On August 5, a day before the 72nd anniversary commemorations of the Hiroshima atomic bombing that snuffed out 140,000 unsuspecting lives – mainly civilian, the United Nations Security Council unanimously imposed its stiffest nuclear and ballistic missile-related sanctions yet on the Kim Jong-un regime in Pyongyang.

Two sets of penalties were imposed on the regime.

First, a full ban on the export of coal, iron and iron ore from North Korea is to take effect. Previously, these items could be exported in limited amounts for livelihood purposes. The full sectoral ban on coal will sting, given that it is Pyongyang’s largest revenue-earner and comprises almost 15 per cent of export revenues. It will also further imbalance North Korea’s trade with China and exacerbate the regime’s economic dependence on Beijing.

Second, countries are prohibited from increasing the total number of work authorisations – and remittance flows – to North Korean nationals. As per a panel of experts attached to the Security Council’s Sanctions Committee, there were more than 50,000 North Korean workers dispatched to over a dozen countries in 2015, including China, Russia, Mongolia and Poland. This penalty, although somewhat hard to enforce, puts a stop in particular to the number of North Korean nationals who have found work in recent times in growing numbers under precarious conditions in the Russian Far East. New joint or cooperative international ventures, or the deepening of existing ones, with North Korean entities or individuals are also banned by the August 5 resolution. Several additional North Korean entities and individuals too have been slapped with asset freezes.

What the next Korean war will be like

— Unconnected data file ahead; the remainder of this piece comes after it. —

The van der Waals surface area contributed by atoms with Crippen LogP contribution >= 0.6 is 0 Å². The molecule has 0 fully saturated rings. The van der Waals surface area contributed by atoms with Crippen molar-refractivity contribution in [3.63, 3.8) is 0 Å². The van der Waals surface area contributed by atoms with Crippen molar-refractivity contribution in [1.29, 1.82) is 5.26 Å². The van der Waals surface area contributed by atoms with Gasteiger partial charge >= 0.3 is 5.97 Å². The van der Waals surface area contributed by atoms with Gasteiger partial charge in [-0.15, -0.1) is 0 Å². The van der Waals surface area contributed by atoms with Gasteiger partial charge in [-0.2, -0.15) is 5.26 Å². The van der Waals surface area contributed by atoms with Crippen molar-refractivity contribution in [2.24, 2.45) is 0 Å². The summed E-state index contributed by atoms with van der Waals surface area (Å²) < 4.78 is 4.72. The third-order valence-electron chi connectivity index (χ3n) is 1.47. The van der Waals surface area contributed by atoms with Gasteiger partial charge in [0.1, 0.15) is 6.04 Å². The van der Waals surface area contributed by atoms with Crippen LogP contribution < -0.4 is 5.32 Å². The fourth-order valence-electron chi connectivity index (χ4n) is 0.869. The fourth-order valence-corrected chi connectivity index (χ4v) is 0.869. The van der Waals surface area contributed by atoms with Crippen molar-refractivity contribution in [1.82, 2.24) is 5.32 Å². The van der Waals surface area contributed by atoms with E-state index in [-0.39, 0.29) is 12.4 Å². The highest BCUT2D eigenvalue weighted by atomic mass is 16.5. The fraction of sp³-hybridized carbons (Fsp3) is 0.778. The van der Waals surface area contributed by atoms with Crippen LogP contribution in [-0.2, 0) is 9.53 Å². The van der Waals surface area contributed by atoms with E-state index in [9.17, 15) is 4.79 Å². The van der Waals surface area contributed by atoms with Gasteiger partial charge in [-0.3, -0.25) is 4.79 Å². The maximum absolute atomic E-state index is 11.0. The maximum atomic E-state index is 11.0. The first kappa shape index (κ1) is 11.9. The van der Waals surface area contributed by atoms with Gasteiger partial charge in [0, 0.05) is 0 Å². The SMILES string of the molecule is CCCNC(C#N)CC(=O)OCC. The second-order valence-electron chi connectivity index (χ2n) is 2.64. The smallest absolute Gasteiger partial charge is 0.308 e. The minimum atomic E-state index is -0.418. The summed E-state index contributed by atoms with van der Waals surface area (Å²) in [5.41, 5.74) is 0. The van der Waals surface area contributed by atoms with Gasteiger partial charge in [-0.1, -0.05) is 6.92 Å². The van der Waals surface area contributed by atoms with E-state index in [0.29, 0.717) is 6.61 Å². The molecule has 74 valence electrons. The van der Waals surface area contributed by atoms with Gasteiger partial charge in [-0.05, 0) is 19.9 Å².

The sanctions resolution amounts to an eighth turning of the screw on the rogue regime since 2006, when Pyongyang tested its first nuclear device. It is hardly the last – or even penultimate – turn of the screw. The current round of sanctions will neither bring Kim to the negotiating table nor interrupt his nuclear and ballistic missile testing programme. For that to be the case, UN Security Council resolutions must come around to instituting a partial embargo, at minimum, on crude oil sales to the regime. An oil supply shutdown by China for a limited interval in early-2003 had concentrated minds in Pyongyang and facilitated the regime’s return to the negotiating table. The inability of countries to agree to fire such a shot across North Korea’s bows on this occasion suggests that the collective will to definitively isolate Kim is as yet lacking.

There is virtue though in making haste slowly on the oil embargo front.

Sanctions are not an end in themselves nor the only game in town. A full oil embargo in particular is a potent economic weapon of last resort as well as a penultimate warning of the looming – but avoidable – outbreak of armed action. It is best employed as a last-ditch effort to lubricate a return to the negotiating table after the presentation of a comprehensive and preferably generous diplomatic offer to the adversary.

At this time, neither the Kim Jong-un regime appears ready to return to the negotiating table nor the Trump Administration prepared to table a comprehensive solution to the Korean peninsula conundrum – despite whispers to the contrary.

Kim’s two intercontinental ballistic missile tests in July, in a brazen show of disdain, were timed to coincide with the US’ Independence Day and the 64th anniversary of the Armistice Agreement that had silenced the Korean War.

Until he has reached a threshold point of assurance in terms of his delivery vehicles’ reach to strike the US mainland, which still remains a handful of tests – and years – away, he will scheme for opportunistic avenues to upgrade his capabilities. The Trump Administration, for its part, has yet to unleash its full toolset of sanctions, disincentives and punishments on the regime in Pyongyang, as well as secondarily on China.

As China withdraws, Russia advances: what’s up with North Korea?

Until such sanctions are maxed-out and are visibly seen to be incapable of altering the Kim regime’s behaviour or China’s permanent interests on the peninsula, Washington will not reconcile itself to any far-reaching diplomatic bargain with a regime as odious as the North Korean one.

A significant oil embargo, employed prematurely at this time by the UN Security Council, will short-circuit the opening for diplomacy, hurtle the peninsula towards cataclysmic kinetic options, and defeat the larger purpose of deterring or influencing the behaviour of the rogue regime in Pyongyang for the better.